What are Medicare excess charges?


Quick Answer

Medicare excess charges are fees that exceed the amount the Medicare fee schedule allows. Physicians who accept Medicare assignment cannot charge these fees. However, physicians who have not signed a contract with Medicare but bill the agency for some services can charge the patient an additional amount, says Medicare.gov.

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Full Answer

Medicare limits the amount of excess fees a health care provider may charge. Called a "limiting charge," this limit is 15 percent above the amount Medicare pays nonparticipating providers, which is 95 percent of the allowable amount. However, the limiting charge does not apply to all covered services or all durable medical equipment, explains Medicare.gov.

Most physicians and other health care suppliers who accept Medicare are participating providers, which means they have agreed to accept Medicare's fee schedule as payment for their services, states Medicare.gov. These providers bill Medicare directly, and Medicare reimburses them 80 percent of the allowable amount, less any deductible that the patient owes. The patient is responsible for paying the remaining 20 percent of the amount allowed by Medicare and nothing more.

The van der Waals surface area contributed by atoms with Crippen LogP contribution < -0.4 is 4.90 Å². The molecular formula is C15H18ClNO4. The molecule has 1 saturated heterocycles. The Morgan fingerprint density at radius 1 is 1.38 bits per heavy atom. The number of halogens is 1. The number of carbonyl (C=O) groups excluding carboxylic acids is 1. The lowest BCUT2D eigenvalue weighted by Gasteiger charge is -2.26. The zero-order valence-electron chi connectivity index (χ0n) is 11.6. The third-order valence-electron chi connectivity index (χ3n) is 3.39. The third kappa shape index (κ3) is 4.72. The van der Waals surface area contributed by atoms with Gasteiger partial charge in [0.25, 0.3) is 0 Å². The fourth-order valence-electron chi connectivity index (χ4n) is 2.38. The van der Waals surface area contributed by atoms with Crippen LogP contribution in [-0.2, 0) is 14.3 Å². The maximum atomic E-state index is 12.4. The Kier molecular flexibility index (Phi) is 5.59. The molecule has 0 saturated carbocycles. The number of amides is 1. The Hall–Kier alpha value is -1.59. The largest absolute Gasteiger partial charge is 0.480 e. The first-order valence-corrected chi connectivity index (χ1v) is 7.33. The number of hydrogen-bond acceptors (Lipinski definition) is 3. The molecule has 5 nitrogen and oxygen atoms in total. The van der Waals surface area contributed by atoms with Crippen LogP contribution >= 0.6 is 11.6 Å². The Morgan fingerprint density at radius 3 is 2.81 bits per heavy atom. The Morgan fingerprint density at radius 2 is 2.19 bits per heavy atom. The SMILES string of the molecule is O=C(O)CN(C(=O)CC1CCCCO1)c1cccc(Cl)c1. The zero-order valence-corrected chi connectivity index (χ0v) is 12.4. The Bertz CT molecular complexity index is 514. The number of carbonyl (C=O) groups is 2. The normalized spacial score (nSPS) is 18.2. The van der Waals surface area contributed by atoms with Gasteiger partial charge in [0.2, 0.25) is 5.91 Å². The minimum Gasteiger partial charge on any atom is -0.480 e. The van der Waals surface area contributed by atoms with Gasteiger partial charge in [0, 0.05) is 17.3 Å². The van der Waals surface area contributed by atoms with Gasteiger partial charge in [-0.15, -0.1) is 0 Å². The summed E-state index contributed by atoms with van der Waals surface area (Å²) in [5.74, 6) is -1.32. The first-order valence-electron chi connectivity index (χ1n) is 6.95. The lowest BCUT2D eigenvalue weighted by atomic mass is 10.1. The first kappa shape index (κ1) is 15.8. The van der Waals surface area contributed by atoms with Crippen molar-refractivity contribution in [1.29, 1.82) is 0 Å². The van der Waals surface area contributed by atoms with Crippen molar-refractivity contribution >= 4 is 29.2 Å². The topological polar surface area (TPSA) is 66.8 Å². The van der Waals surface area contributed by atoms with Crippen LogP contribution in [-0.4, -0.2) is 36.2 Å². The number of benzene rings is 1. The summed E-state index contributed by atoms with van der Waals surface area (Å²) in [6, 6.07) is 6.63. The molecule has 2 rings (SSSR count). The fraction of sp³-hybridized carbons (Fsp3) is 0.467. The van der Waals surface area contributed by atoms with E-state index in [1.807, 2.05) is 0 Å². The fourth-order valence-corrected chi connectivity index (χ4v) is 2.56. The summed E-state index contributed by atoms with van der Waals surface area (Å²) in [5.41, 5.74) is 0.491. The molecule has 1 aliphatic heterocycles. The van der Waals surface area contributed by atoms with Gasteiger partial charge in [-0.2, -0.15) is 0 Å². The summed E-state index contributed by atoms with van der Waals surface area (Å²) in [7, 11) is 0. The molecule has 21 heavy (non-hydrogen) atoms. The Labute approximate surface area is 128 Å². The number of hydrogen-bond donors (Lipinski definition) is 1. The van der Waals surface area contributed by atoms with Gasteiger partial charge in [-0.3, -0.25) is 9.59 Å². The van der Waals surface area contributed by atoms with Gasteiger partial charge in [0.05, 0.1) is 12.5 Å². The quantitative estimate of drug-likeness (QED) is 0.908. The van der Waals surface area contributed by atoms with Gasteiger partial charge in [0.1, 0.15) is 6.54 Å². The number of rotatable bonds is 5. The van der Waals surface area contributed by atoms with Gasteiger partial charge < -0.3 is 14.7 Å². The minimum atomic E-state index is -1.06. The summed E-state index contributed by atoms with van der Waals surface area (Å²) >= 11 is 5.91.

Some doctors and health care suppliers do not work with Medicare in any way, Medicare.gov explains. These providers cannot bill Medicare for a person's health care even if Medicare usually covers the service they provide.These providers typically require that Medicare-eligible patients sign a written contract agreeing to pay the full amount of the bill. However, they must inform the patient that the service would be covered if the patient received care from a provider who accepts Medicare. Patients cannot be forced to sign a contract for urgent or emergency medical care.

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